• A general lack of engagement and energy
  • Active participation in projects and work falls,
  • Procrastination increases,
  • Quality of decision-making is lowered, and
  • Reduced social interactions (Christian, 2022).

It is important to note that those experiencing languishing can shift either direction on the spectrum, choosing to remove these feelings or slip into a depressive state. Thus, recognising when an employee or someone in your life is languishing is crucial.

Even if you’re not languishing, you are likely to know people who are now or in future. Understanding it better can help you help them (Grant, 2021).


Addressing These Feelings

On the spectrum of mental health, there is an additional section between thriving and languishing, called resilience (Christian, 2022).  Choosing to build resilience may assist a person to remove themselves from languishing and move towards flourishing. Resilience does not mean that a person can block out or does not experience stress, emotions or suffering. Rather resilience is simply a tool that can help address these feelings and limit their effect.

Activities that can assist in building resilience is different for everyone, but may include;

  • Practicing mindfulness – to understand, recognize and accept your emotions
  • Compartmentalizing your cognitive load and emotions – to enable you to better identify what you are feeling to better resolve them.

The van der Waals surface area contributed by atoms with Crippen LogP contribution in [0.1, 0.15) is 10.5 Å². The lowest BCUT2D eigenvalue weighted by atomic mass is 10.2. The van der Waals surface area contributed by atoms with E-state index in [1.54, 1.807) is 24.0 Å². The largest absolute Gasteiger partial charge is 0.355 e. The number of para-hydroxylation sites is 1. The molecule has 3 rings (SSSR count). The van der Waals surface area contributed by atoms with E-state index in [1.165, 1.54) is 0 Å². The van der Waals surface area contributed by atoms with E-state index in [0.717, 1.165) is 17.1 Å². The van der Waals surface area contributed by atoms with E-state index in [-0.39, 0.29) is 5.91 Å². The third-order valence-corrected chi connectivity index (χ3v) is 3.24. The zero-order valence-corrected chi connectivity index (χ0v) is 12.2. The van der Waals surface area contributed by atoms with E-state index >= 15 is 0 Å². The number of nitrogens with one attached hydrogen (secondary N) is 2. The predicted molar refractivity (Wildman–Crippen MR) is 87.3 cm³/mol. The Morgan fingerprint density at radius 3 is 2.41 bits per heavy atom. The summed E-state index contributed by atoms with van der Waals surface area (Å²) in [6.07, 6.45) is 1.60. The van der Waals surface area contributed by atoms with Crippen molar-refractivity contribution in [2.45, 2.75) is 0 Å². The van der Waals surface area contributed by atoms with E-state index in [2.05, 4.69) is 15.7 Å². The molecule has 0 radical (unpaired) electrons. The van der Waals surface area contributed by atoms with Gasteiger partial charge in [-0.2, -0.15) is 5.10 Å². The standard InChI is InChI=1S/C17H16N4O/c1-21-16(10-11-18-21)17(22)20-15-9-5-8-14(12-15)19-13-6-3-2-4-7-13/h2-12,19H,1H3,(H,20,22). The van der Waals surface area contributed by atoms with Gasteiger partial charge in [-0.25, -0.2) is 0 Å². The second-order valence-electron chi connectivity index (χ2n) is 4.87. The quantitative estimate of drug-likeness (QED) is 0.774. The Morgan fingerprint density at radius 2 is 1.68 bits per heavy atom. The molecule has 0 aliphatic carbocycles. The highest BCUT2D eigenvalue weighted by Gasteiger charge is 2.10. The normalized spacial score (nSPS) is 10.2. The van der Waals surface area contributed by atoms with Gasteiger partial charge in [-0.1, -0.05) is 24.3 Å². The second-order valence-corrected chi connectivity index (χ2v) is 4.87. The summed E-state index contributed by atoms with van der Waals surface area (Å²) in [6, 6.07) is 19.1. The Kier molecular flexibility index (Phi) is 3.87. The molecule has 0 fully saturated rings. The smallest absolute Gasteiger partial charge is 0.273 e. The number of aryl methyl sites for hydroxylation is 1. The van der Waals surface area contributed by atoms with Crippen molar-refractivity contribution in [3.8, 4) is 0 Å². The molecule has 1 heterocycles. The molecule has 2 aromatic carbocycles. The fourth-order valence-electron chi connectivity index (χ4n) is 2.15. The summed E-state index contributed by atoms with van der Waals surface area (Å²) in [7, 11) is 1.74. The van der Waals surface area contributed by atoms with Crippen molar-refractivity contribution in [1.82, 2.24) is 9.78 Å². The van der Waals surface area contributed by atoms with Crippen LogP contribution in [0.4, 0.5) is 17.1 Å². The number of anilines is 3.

• Take breaks throughout the day.
  • Removing ourselves from what makes us stressed (i.e., being able to pause, to observe the experience from a neutral standpoint, and then seeking resolution) (Lebois et al, 2015)
  • Cultivate compassion for others and ourselves. Research by the Greater Good Science Center at UC Berkeley has shown compassion can increase positive emotions, creates better work relationships and increases cooperation and collaboration (Fernandez, 2016).


Advice for Employers

If you believe an employee may be languishing, a simple conversation with them on how they’re doing shows you care and can make a difference. Raising your concern with the employee and offering your support is recommended. Furthermore, adopting regular check-ins with employees can assist in monitoring wellbeing.